Fluvalps focuses on a multi-proxy approach to gain a greater understanding of the influence of external factors, such as climatic variability and land uses, on alpine fluvial systems. We use sedimentary (fluvial, paludal, organic and soil records) and palynological records from fan deltas and valley floor accumulations in the Bernese Alps to reconstruct environmental changes, fluvial dynamics and sedimentation processes during the Holocene. Regarding the environmental variability of the last centuries, documentary data are used.These data allow us to reconstruct the human occupation under the influence of flood events. By means of climatic instrumental and hydrological data analysis those circulation patterns associated with recent extreme flood events will be reconstructed and the geomorphic events recorded by sedimentary proxies will then be calibrated.

In the western Alps exists an exceptional variety of environmental records from glaciers, lakes, pollen, and tree rings. These studies together with global palaeoclimate records from isotopes and radiocarbon anomalies, offer an ideal framework to draw spatial and time correlations. A better knowledge of the river system-response to climatic and land uses changes is necessary to understand today’s processes, to anticipate future trends and to assess hydrological-geomorphic risks.

Publications

Schulte, L., Veit, H., Burjachs, F., Julià, R., 2009. Lütschine fan delta response to climate variability and land use in the Bernese Alps during the last 2400 years. Geomorphology 108, 107-121. [ScienceDirect]

Schulte, L., R. Julià, H. Veit & F. Carvalho (2009): Do high-resolution fan delta records provide a useful tool for hazard assessment in mountain regions? – Int. Journal of Climate Change Strategies and Management, 1 (2): 197-210 [Emerald]

Baró, M., Schulte, L. (2009). La influencia de la variabilidad climática histórica sobre el registro sedimentario del abanico deltaico del río Lütschine, Alpes suizos. En: Libro de resúmenes VII Reunión de Cuaternario Ibérico. 317: 123-127.

Carvalho, F., Schulte, L. (2009). Analise da dinâmica fluvial alpine novalle Hasli,Alpes Suiços,sob a influencia da variabilidade climática. En: Libro de resúmenes VII Reunión de Cuaternario Ibérico. 317: 128-132

Schulte, L., Baró, M., Carvalho, F., Peña, J.C., Julià, R., Burjachs, F. (2009). Aggradation of fan deltas palaeofloods in high mountain environments during the last three millennia: high resolution sedimentary records of the Swiss Alps. En: Libro de resúmenes VII Reunión de Cuaternario Ibérico. 317: 151-155.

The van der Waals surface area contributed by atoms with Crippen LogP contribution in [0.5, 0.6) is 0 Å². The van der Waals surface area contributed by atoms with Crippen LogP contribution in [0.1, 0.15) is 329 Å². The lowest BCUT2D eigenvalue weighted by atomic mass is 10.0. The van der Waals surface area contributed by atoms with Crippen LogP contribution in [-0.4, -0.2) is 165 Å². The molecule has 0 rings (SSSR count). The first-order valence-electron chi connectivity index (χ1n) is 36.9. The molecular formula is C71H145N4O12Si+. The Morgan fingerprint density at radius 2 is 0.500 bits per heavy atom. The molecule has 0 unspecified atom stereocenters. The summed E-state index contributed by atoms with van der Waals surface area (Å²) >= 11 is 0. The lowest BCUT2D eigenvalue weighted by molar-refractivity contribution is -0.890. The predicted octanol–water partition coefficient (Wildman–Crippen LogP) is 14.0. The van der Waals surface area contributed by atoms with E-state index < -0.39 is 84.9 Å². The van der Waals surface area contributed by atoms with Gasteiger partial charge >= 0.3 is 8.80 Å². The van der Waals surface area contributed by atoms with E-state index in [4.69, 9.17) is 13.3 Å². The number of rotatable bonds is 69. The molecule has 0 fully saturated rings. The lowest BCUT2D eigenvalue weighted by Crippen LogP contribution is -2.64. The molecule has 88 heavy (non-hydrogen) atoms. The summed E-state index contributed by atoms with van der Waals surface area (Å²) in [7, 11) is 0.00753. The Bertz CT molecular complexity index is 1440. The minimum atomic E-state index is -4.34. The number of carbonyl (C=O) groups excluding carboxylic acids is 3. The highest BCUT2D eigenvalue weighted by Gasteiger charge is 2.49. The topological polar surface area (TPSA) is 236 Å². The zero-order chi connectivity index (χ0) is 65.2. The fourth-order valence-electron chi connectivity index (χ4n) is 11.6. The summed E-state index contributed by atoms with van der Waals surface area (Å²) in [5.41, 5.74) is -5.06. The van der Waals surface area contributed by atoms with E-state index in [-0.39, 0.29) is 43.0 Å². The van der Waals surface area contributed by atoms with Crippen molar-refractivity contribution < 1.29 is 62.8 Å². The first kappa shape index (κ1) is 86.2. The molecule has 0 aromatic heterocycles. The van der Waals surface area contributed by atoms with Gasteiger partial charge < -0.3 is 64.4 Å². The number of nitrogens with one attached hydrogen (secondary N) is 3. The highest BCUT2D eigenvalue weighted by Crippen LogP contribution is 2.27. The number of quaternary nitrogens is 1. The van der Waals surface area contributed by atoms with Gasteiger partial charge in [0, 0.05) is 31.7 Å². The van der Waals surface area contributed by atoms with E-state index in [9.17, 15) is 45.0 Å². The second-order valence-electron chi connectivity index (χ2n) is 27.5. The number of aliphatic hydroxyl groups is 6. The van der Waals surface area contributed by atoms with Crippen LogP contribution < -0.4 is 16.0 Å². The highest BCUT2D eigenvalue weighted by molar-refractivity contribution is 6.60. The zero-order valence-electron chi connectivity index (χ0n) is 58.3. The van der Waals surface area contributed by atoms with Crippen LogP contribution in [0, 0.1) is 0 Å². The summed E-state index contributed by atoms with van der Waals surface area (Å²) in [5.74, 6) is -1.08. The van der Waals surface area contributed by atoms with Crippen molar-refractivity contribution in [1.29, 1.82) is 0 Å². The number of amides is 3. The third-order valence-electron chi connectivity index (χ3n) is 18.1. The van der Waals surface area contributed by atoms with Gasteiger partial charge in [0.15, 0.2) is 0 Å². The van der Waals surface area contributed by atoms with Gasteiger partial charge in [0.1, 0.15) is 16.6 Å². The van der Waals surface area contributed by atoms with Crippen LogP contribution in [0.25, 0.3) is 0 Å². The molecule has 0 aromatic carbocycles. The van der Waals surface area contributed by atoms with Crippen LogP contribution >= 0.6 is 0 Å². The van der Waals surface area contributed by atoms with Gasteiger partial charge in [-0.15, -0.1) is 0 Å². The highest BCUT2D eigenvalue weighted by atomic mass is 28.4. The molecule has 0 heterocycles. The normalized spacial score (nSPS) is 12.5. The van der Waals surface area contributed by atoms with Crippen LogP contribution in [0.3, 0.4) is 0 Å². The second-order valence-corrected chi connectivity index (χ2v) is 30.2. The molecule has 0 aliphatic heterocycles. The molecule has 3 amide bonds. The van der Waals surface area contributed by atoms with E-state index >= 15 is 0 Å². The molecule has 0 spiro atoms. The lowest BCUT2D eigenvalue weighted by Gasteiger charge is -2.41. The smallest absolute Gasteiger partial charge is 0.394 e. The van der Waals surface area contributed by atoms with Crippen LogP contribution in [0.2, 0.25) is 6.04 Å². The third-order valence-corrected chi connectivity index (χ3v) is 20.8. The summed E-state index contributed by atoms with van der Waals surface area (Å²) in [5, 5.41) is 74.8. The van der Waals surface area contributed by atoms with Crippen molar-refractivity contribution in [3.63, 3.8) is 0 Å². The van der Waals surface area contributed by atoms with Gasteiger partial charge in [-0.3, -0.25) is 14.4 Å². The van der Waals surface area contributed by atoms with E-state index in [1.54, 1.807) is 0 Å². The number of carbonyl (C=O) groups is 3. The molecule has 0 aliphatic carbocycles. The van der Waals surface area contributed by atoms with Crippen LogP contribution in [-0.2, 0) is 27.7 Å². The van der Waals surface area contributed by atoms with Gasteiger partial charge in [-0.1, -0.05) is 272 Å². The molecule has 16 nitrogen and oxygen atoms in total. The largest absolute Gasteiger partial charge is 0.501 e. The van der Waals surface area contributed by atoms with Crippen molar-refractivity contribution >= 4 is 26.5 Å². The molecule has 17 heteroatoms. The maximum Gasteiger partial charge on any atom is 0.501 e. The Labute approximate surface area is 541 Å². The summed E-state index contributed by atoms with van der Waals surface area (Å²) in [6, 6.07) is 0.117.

Schulte, L., Julià, R., Oliva, M., Burjachs, F., Veit, H., & Carvalho, F. 2008. Sensitivity of Alpine fluvial environments in the Swiss Alps to climate forcing during the Late Holocene. Sediment Dynamics in Changing Environments.IAHS Publ. 325:367-374

Schulte, L., Burjachs, F., Baró, M., Roten, L., Julià, R., Veit, H., Carvalho, F., Oliva, M. (2008). Fan delta evolution and environmental changes in the Bernese Alps during Late Holocene: natural and anthropogenic contributions. Geophysical Research Abstracts, Vol. 10, EGU2008-A-00000, 2008. EGU General Assembly 2008

Schulte, L., Veit, H., Julià, R., Burjachs, F., 2007. Alpine fluvial environment and land-use changes: The Bernese Alps during the Late Holocene. Quaternary International Suppl. 167-168: 371-372. ISSN: 1040-6182

  • Paleoclimate of the Central Andes (1997-2001)
  • Virtueller Campus Schweiz, ALPECOLe  (2001-2003)
  • Biodiversität und ‚Climate Change’ in den Alpen (2001-2002)
  • Paleoclimate of tropical South America: linking Andean highlands (Bolivia) with adjacent lowlands (Bolivia, Brazil) (2003-2004)
  • Paläoökologie von Ostbolivien (2005-2006)
  • Glacier reconstruction along a N-S Andean Transect (Chile, 30-40°S) using 10Be surface exposure dating (2005-2006)
  • 10Be surface exposure dating in the Central Andes (2006-2009)
  • FLUVALPS-3000 – Fluvial Variability in the Alps during the last 3000 years (2006-2009)
  • Alpenforum 2007, Engelberg (2007)
  • Holocene hydrogeomorphology and pre-Columbian water management in the Llanos de Moxos, Bolivian Amazon (2009-2012)
  • Soils, paleosols and quaternary landscape development of the Swiss Plateau